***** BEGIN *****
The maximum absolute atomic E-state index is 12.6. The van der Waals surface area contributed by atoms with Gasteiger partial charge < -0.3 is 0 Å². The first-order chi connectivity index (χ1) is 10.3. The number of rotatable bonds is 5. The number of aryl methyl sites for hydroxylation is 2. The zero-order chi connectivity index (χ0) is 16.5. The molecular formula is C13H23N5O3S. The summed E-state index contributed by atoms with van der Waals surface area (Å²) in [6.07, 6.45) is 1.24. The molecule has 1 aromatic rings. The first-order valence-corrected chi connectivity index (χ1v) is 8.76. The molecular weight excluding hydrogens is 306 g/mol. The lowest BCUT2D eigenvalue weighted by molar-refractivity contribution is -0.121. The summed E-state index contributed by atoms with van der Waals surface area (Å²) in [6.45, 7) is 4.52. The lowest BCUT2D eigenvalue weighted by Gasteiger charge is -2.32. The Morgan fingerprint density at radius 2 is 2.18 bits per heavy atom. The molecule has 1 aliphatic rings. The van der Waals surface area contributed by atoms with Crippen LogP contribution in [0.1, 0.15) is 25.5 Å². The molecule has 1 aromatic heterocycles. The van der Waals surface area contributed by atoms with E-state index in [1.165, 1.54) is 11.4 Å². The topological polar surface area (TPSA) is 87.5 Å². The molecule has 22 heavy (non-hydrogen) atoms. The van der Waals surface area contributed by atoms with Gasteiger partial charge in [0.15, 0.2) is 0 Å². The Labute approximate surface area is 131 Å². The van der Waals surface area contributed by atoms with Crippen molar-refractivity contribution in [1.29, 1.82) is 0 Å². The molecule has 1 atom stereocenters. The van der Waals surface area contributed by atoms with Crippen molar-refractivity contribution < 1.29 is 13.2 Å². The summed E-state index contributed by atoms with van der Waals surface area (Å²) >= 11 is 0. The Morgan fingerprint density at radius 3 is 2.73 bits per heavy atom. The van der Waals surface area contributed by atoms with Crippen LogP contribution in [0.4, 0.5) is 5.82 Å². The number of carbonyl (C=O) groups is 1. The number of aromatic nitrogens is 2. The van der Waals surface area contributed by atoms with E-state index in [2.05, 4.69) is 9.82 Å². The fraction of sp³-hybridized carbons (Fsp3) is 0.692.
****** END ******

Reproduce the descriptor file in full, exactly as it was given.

The maximum absolute atomic E-state index is 12.6. The van der Waals surface area contributed by atoms with Gasteiger partial charge < -0.3 is 0 Å². The first-order chi connectivity index (χ1) is 10.3. The number of rotatable bonds is 5. The number of aryl methyl sites for hydroxylation is 2. The zero-order chi connectivity index (χ0) is 16.5. The molecular formula is C13H23N5O3S. The summed E-state index contributed by atoms with van der Waals surface area (Å²) in [6.07, 6.45) is 1.24. The molecule has 1 aromatic rings. The first-order valence-corrected chi connectivity index (χ1v) is 8.76. The molecular weight excluding hydrogens is 306 g/mol. The lowest BCUT2D eigenvalue weighted by molar-refractivity contribution is -0.121. The summed E-state index contributed by atoms with van der Waals surface area (Å²) in [6.45, 7) is 4.52. The lowest BCUT2D eigenvalue weighted by Gasteiger charge is -2.32. The Morgan fingerprint density at radius 2 is 2.18 bits per heavy atom. The molecule has 1 aliphatic rings. The van der Waals surface area contributed by atoms with Crippen LogP contribution in [0.1, 0.15) is 25.5 Å². The molecule has 1 aromatic heterocycles. The van der Waals surface area contributed by atoms with E-state index in [1.165, 1.54) is 11.4 Å². The topological polar surface area (TPSA) is 87.5 Å². The molecule has 22 heavy (non-hydrogen) atoms. The van der Waals surface area contributed by atoms with Gasteiger partial charge in [0.15, 0.2) is 0 Å². The Labute approximate surface area is 131 Å². The van der Waals surface area contributed by atoms with Crippen molar-refractivity contribution in [1.29, 1.82) is 0 Å². The molecule has 1 atom stereocenters. The van der Waals surface area contributed by atoms with Crippen molar-refractivity contribution < 1.29 is 13.2 Å². The summed E-state index contributed by atoms with van der Waals surface area (Å²) >= 11 is 0. The Morgan fingerprint density at radius 3 is 2.73 bits per heavy atom. The van der Waals surface area contributed by atoms with Crippen LogP contribution in [0.4, 0.5) is 5.82 Å². The number of carbonyl (C=O) groups is 1. The number of aromatic nitrogens is 2. The van der Waals surface area contributed by atoms with E-state index in [2.05, 4.69) is 9.82 Å². The fraction of sp³-hybridized carbons (Fsp3) is 0.692.